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Judge says "Saddam not a dictator"

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posted on Sep, 14 2006 @ 07:24 AM
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Just one day on from the prosecution asking for the chief judge in the trial of Saddam Hussein to step down, the chief judge has now told the former Iraqi leader "You were not a dictator ". The remark was made during Saddam's questioning of a Kurdish witness.
 



www.msnbc.msn.com
Judge Abdullah al-Amiri made his remark as Saddam questioned a Kurdish witness, who testified that the ex-president aggressively told him to "shut up" when he pleaded for the release of nine missing relatives nearly two decades ago.
"I wonder why this man (the witness) wanted to meet with me, if I am a dictator?" Saddam asked. The judge interrupted: "You were not a dictator. People around you made you (look like) a dictator."



Please visit the link provided for the complete story.


It's not hard to see why this judge has been accused of bias, can this man really be trusted to give a balanced trial? on the evidence above he seem's to be just a little to friendly with the former Iraqi leader for my likeing. Surely they have to be seen to be having a balanced trial if peace is ever to be had within Iraq? if one side is seen to be favoured it will only inflame tensions even more than they are at the moment.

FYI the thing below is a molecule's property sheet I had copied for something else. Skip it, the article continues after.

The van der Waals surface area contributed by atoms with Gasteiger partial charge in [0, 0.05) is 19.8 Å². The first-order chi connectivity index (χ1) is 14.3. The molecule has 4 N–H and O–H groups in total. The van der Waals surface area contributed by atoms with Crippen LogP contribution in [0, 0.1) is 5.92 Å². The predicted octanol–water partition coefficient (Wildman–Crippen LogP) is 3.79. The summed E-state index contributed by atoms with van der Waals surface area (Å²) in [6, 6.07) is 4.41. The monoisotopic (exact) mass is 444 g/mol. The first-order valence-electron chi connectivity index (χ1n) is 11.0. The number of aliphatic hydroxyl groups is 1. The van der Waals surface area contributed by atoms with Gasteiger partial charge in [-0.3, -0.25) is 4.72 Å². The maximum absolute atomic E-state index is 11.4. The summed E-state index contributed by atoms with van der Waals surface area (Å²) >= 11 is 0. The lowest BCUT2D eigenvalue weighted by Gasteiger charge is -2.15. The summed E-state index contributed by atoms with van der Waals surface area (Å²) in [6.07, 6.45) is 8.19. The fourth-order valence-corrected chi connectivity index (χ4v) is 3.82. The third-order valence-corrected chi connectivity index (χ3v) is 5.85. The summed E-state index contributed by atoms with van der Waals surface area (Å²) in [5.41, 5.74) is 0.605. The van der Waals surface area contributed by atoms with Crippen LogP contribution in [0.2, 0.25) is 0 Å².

posted on Sep, 14 2006 @ 06:22 PM
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I see now. Saddam the semi-Dictator must be it. I recall when he became President and semi-dictator.. he stood on the podium and rabbled off names and as he did the people he named in his congress rose ( per his instructions) walked to the exit, then escorted out never to be seen again. Gosh.. good thing in some way Saddam had only become an absolute President and semi-dictator..

Could anyone imagine the Man being given a life sentence rather than the chopping block.

Dallas



posted on Sep, 14 2006 @ 07:01 PM
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For some reason that doesn't surprise me... What was he if he wasn't a dictator?



posted on Sep, 15 2006 @ 05:18 AM
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The prosecutor has demanded that this judge be removed immediately. I hope that happens. I am not sure if the judicial system in Iraq has such a provision, though I suspect that it does.

Such obviously biased remarks should not be allowed. Get rid of him.



posted on Sep, 15 2006 @ 05:29 AM
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So if the Judge doesnt rule according to your wishes he must be a bad judge?



posted on Sep, 15 2006 @ 05:58 AM
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It seems that Saddams farce of a trial isnt following the script .
In the very unlikely event that Saddam gets off scot free and he faces no jail time I doubt that he would be alive for very long in the current climate in Iraq.
Saddam trial reminds me of the NAZIs going on trial at Nuremberg many of the true facts didnt come to light till long after the trails were over.


[edit on 15-9-2006 by xpert11]

[edit on 15-9-2006 by xpert11]



posted on Sep, 15 2006 @ 06:08 AM
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That's great.

First, his trial was a farce because of his behavior, now it's a farce because of the judges behavior.

It doesn't matter whether or not the judges find him innocent or guilty, to have such a biased opinion before the trial is finsihed is very unprofessional, and he ought to be removed.

You decide something in a trial long before the conclusion of the trial, and you stick to it, that often means you are unwilling to listen to anything else from that point on. It's hard not to have opinions, but to make a decision before everything has been laid on the table....sheesh, who does he owe a favor to?



posted on Sep, 15 2006 @ 06:17 AM